Even better, it looks like the extra velocity has unlocked a new level for Anderson’s breaking ball as well. Many pitchers see an improvement across the board once they start throwing harder, and it’s the best explanation I can come up with for how vastly different his slider is today from two years ago. With the Rangers, Statcast tracked the pitch with an average spin rate around 2300 rpm. In his two outings this year, that number has jumped to an average of 2800 rpm. It’s possible he made some of the adjustments with the Carp, but it’s the inter-related boost in spin and velo on the breaker that really takes it to a different level.

Of course, raw spin data doesn’t automatically equal a good pitch. It has to be accompanied by useful movement as well, and on that score we’ve also got good news. Anderson is seeing a spike in his slider’s movement on both planes as well. What was a slightly below average 37″ vertical and well below average 3.5″ horizontal break is now slightly above average 41″ vertical and roughly average 5.5″ horizontal break.

Of course, we can’t get ahead of ourselves. The sample sizes here are as tiny as they could possibly be, and while spin rate and break are relatively robust metrics, it remains to be seen if Anderson can maintain his new routine over the course of a season. Also, he’s been nagged with command issues throughout his career. The changes in his mechanics may finally alleviate that problem by making his delivery more efficient, but there could be an adjustment period and no guarantee it will all come together for him.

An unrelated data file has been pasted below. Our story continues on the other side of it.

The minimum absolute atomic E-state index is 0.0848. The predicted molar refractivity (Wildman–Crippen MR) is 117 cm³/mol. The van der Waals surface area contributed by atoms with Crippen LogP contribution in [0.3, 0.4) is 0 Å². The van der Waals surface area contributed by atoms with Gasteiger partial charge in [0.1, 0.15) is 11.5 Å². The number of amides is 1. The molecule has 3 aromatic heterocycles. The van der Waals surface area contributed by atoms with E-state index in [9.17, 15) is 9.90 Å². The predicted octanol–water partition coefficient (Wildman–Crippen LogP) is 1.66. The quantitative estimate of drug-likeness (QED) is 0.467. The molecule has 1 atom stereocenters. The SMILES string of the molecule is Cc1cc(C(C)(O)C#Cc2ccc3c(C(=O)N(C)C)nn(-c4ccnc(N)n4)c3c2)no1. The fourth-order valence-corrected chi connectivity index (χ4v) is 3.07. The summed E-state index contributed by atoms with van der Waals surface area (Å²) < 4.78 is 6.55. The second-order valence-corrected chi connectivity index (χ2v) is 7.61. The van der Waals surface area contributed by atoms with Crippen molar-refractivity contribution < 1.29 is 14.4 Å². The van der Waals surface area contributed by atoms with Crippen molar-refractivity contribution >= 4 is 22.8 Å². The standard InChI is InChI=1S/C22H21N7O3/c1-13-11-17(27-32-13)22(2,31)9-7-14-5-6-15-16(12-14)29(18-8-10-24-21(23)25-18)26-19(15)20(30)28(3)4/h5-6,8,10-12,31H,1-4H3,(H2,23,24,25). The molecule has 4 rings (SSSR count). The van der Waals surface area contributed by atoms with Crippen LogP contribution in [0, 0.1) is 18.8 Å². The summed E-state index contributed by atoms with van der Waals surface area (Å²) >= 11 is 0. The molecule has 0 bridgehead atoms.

Based on that article at the Detroit News, it sounds like Anderson has bought into both the system Fetter and Lund cooked up for him and the Tigers’ support structure as a whole. If he isn’t ready to unveil his new look at the big league level by the time Opening Day rolls around, the team would have no qualms about letting him simmer in Triple-A for a while where he can completely assimilate the adjustments and iron out any kinks. Injury or underperformance will open an opportunity for him soon enough. The Tigers pitching staff is going to be really hard to crack on Opening Day, but there will plenty of opportunities this season if he can get the adjustments dialed in and sustain the higher quality stuff.

The fact that we can even discuss him making the roster out of camp is impressive, even if he’s on the outside looking in at the moment. The Tigers’ bullpen is pretty loaded and Anderson doesn’t really have a track record. He’s packing the kind of stuff to make a serious impact now, and if he can master it further Drew Anderson is going to get his shot.

Articles You May Like

Javier Báez to the 10-day IL, Ryan Kreidler recalled from Toledo
Wilkel Hernandez pitches well on a day of rain outs across the system
Tigers Notes: Baez, Kreidler, McKinstry, Flaherty
Detroit Free Press Voice Briefing Friday June 14, 2024
Trei Cruz powers SeaWolves over Altoona

Leave a Reply

Your email address will not be published. Required fields are marked *